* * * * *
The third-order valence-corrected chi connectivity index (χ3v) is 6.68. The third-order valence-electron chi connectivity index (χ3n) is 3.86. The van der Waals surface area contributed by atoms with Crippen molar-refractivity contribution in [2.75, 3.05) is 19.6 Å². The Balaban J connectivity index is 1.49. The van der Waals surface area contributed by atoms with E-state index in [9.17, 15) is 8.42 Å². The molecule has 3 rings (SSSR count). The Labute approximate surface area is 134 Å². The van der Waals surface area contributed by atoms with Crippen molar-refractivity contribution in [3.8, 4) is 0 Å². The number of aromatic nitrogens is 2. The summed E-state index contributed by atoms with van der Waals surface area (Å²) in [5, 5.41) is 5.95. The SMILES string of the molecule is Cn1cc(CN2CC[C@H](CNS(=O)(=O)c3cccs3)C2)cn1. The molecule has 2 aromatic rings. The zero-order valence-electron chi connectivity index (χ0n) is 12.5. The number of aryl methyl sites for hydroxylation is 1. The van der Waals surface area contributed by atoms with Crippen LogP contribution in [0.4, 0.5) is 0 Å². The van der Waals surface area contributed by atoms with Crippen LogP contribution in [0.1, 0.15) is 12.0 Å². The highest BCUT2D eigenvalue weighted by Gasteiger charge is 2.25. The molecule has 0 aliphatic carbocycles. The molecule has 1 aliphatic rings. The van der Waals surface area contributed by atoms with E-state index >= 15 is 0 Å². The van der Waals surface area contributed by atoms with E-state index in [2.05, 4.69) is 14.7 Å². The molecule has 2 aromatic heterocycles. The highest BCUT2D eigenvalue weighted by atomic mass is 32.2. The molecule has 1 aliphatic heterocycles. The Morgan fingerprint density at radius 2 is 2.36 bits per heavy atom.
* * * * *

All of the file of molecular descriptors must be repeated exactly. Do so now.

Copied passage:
The third-order valence-corrected chi connectivity index (χ3v) is 6.68. The third-order valence-electron chi connectivity index (χ3n) is 3.86. The van der Waals surface area contributed by atoms with Crippen molar-refractivity contribution in [2.75, 3.05) is 19.6 Å². The Balaban J connectivity index is 1.49. The van der Waals surface area contributed by atoms with E-state index in [9.17, 15) is 8.42 Å². The molecule has 3 rings (SSSR count). The Labute approximate surface area is 134 Å². The van der Waals surface area contributed by atoms with Crippen molar-refractivity contribution in [3.8, 4) is 0 Å². The number of aromatic nitrogens is 2. The summed E-state index contributed by atoms with van der Waals surface area (Å²) in [5, 5.41) is 5.95. The SMILES string of the molecule is Cn1cc(CN2CC[C@H](CNS(=O)(=O)c3cccs3)C2)cn1. The molecule has 2 aromatic rings. The zero-order valence-electron chi connectivity index (χ0n) is 12.5. The number of aryl methyl sites for hydroxylation is 1. The van der Waals surface area contributed by atoms with Crippen LogP contribution in [0.4, 0.5) is 0 Å². The van der Waals surface area contributed by atoms with Crippen LogP contribution in [0.1, 0.15) is 12.0 Å². The highest BCUT2D eigenvalue weighted by Gasteiger charge is 2.25. The molecule has 0 aliphatic carbocycles. The molecule has 1 aliphatic rings. The van der Waals surface area contributed by atoms with E-state index >= 15 is 0 Å². The van der Waals surface area contributed by atoms with E-state index in [2.05, 4.69) is 14.7 Å². The molecule has 2 aromatic heterocycles. The highest BCUT2D eigenvalue weighted by atomic mass is 32.2. The molecule has 1 aliphatic heterocycles. The Morgan fingerprint density at radius 2 is 2.36 bits per heavy atom.